University leaders are unlikely to succeed if they adopt the “heroic leadership” approach favoured by sports teams, a Formula One boss turned vice-chancellor has argued. Nigel Carrington, vice-chancellor of the University of the Arts London, told Advance HE’s leadership summit that the model of “heroic leadership”, in which a charismatic figurehead inspires the workforce to embrace their values and goals, would not work in higher education. “It’s something you see at a lot of football clubs, and when it works it is fine; but when it doesn’t, there is only one way to go – get rid of the leader,” he explained. Instead, university heads should embrace the “consensual” model of leadership used by City law firms run by partners. “Academics are very like lawyers – individualistic, strong, wilful, obstructive and driven by their own desire to be the best in their field,” Carrington said. “You get elected managing partner because people believe you will plug into the values of the firm.” – Jack Grove, Times Higher. Read more

China will establish the first national university dedicated to nuclear research, training and academic exchange with support from the country’s state-owned nuclear power developer, echoing a pressing need for specialised talent. China National Nuclear Corporation (CNNC), the leading conglomerate that oversees all of China’s military and civilian nuclear programs, will invest in and build the China Nuclear Technology University in Tianjin in China’s Northeast, the corporation announced last week. As part of a strategic agreement between the CNNC and the Tianjin municipal government, the new university will function as a base for skills training, postgraduate and PhD programs, as well as core technology research and development. China is actively trying to fill a talent gap in nuclear technology as it rolls out dozens of reactor units and power plants, expected to come online within the next few years. – Amber Ziye Wang, University World News. Read more

The rapid growth of online learning in higher education will likely ebb and even off by 2020, according to a new report. The study, produced by Learning House and Aslanian Market Research, predicts the market will peak at four million students in about two years amid strong competition among colleges, according to Study International. The online course market grew by 3% in 2017. The report provides four key findings: Courses should be mobile friendly, online students need access to career services, online programs are becoming increasingly diverse, and are believed by participants to be a good value. About 86% of online students surveyed said they feel “the value of their degree equals or exceeds the cost they paid for it,” which is a higher percentage than for those who just took traditional face-to-face courses. – James Paterson, Education Dive. Read more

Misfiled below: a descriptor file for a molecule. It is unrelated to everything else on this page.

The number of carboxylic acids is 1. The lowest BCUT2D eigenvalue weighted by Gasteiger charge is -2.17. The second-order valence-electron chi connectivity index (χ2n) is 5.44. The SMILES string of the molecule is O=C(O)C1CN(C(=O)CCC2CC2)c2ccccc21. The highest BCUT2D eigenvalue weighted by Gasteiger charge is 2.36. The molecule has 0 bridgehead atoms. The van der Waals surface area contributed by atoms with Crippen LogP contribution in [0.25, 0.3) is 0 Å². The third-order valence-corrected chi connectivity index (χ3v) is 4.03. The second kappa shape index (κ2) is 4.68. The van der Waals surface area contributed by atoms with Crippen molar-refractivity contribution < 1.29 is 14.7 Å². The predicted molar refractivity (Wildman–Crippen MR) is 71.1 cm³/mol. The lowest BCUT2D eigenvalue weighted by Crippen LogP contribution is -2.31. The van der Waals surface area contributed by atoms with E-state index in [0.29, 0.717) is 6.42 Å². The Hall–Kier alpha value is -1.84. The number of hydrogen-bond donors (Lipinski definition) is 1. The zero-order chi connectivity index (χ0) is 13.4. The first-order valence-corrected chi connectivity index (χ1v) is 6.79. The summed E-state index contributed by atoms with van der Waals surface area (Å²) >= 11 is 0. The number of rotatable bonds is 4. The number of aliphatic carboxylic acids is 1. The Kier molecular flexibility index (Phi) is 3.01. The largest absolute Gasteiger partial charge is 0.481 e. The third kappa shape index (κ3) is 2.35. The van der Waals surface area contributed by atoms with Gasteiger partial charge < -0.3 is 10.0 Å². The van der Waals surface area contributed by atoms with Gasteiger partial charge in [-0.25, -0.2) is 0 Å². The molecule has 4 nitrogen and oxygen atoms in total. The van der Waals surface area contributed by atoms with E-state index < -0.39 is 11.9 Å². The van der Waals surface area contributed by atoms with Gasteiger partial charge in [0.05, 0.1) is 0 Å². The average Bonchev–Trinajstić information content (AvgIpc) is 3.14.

New Zealand needs a national skills strategy and greater collaboration across the tertiary education sector, according to a report from Infometrics. From education to the economy: Megatrends affecting NZ’s working environment examines changes in the workforce that will take place over the next 20 years. “Workers will require increasing access to skills-based training as the workplace continues to rapidly evolve,” argues Infometrics Chief Forecaster Gareth Kiernan. “Too often people are entering the workforce without all the skills required to make an immediate contribution. It is imperative that the content in tertiary education courses is relevant for the workplace.” Infometrics estimates that 31% of current jobs in the New Zealand workforce are at high risk of automation between now and 2036. – Scoop Business. Read more

The UK government has announced the system it will use to register EU citizens as ‘settled citizens’ in the UK after the nation leaves the European Union in March 2019. There are several hundred thousand EU citizens working or studying at UK HEIs, along with many more at other educational institutions. The agreement, announced by immigration minister Caroline Noakes, makes the status available to any EU citizen who has been living in the UK for five years or more on the date of application. There will be a small fee, but those with existing permanent residence or indefinite leave to remain will be able to transfer this to “settled status” for free. The scheme will open in March 2019 and will run until June 2021. – Patrick Atak, The PIE News. Read more


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